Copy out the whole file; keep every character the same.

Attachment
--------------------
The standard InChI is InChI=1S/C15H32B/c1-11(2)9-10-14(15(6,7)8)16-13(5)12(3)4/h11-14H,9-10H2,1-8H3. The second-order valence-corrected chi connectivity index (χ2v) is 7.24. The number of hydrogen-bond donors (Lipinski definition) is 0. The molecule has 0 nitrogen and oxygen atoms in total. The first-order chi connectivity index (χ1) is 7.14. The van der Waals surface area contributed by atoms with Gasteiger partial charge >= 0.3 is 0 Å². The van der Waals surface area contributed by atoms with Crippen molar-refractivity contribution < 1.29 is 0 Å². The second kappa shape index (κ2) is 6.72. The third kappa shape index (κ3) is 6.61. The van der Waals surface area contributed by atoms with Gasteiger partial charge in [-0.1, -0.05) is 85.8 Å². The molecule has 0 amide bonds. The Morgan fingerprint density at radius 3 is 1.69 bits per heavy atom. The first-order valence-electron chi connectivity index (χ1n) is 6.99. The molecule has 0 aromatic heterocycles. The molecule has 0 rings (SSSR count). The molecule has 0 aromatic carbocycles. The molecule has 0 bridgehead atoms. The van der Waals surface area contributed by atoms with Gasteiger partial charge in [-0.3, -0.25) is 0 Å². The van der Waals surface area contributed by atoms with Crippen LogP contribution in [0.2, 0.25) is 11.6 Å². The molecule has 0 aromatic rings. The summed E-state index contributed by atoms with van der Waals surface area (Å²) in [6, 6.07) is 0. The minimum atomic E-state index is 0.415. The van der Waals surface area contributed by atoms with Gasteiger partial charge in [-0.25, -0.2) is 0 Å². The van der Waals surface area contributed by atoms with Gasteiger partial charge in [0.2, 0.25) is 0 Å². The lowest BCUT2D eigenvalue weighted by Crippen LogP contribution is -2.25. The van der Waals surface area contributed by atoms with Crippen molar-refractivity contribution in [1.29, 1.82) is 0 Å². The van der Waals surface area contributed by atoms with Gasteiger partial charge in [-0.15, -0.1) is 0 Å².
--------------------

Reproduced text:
The standard InChI is InChI=1S/C15H32B/c1-11(2)9-10-14(15(6,7)8)16-13(5)12(3)4/h11-14H,9-10H2,1-8H3. The second-order valence-corrected chi connectivity index (χ2v) is 7.24. The number of hydrogen-bond donors (Lipinski definition) is 0. The molecule has 0 nitrogen and oxygen atoms in total. The first-order chi connectivity index (χ1) is 7.14. The van der Waals surface area contributed by atoms with Gasteiger partial charge >= 0.3 is 0 Å². The van der Waals surface area contributed by atoms with Crippen molar-refractivity contribution < 1.29 is 0 Å². The second kappa shape index (κ2) is 6.72. The third kappa shape index (κ3) is 6.61. The van der Waals surface area contributed by atoms with Gasteiger partial charge in [-0.1, -0.05) is 85.8 Å². The molecule has 0 amide bonds. The Morgan fingerprint density at radius 3 is 1.69 bits per heavy atom. The first-order valence-electron chi connectivity index (χ1n) is 6.99. The molecule has 0 aromatic heterocycles. The molecule has 0 rings (SSSR count). The molecule has 0 aromatic carbocycles. The molecule has 0 bridgehead atoms. The van der Waals surface area contributed by atoms with Gasteiger partial charge in [-0.3, -0.25) is 0 Å². The van der Waals surface area contributed by atoms with Crippen LogP contribution in [0.2, 0.25) is 11.6 Å². The molecule has 0 aromatic rings. The summed E-state index contributed by atoms with van der Waals surface area (Å²) in [6, 6.07) is 0. The minimum atomic E-state index is 0.415. The van der Waals surface area contributed by atoms with Gasteiger partial charge in [-0.25, -0.2) is 0 Å². The van der Waals surface area contributed by atoms with Gasteiger partial charge in [0.2, 0.25) is 0 Å². The lowest BCUT2D eigenvalue weighted by Crippen LogP contribution is -2.25. The van der Waals surface area contributed by atoms with Crippen molar-refractivity contribution in [1.29, 1.82) is 0 Å². The van der Waals surface area contributed by atoms with Gasteiger partial charge in [-0.15, -0.1) is 0 Å².